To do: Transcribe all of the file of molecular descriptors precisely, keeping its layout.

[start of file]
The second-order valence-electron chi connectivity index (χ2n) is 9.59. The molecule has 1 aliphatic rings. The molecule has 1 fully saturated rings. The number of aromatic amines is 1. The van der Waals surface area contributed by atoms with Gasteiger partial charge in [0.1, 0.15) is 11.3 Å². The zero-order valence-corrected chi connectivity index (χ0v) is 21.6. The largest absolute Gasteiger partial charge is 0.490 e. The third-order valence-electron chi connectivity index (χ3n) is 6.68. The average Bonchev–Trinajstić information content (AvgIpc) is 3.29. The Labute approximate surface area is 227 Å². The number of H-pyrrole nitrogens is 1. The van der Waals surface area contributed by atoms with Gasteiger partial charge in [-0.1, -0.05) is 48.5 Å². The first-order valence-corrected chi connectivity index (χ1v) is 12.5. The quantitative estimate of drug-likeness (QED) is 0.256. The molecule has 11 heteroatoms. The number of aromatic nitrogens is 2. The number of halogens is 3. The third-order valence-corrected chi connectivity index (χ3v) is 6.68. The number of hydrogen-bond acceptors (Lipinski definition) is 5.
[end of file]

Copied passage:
The second-order valence-electron chi connectivity index (χ2n) is 9.59. The molecule has 1 aliphatic rings. The molecule has 1 fully saturated rings. The number of aromatic amines is 1. The van der Waals surface area contributed by atoms with Gasteiger partial charge in [0.1, 0.15) is 11.3 Å². The zero-order valence-corrected chi connectivity index (χ0v) is 21.6. The largest absolute Gasteiger partial charge is 0.490 e. The third-order valence-electron chi connectivity index (χ3n) is 6.68. The average Bonchev–Trinajstić information content (AvgIpc) is 3.29. The Labute approximate surface area is 227 Å². The number of H-pyrrole nitrogens is 1. The van der Waals surface area contributed by atoms with Gasteiger partial charge in [-0.1, -0.05) is 48.5 Å². The first-order valence-corrected chi connectivity index (χ1v) is 12.5. The quantitative estimate of drug-likeness (QED) is 0.256. The molecule has 11 heteroatoms. The number of aromatic nitrogens is 2. The number of halogens is 3. The third-order valence-corrected chi connectivity index (χ3v) is 6.68. The number of hydrogen-bond acceptors (Lipinski definition) is 5.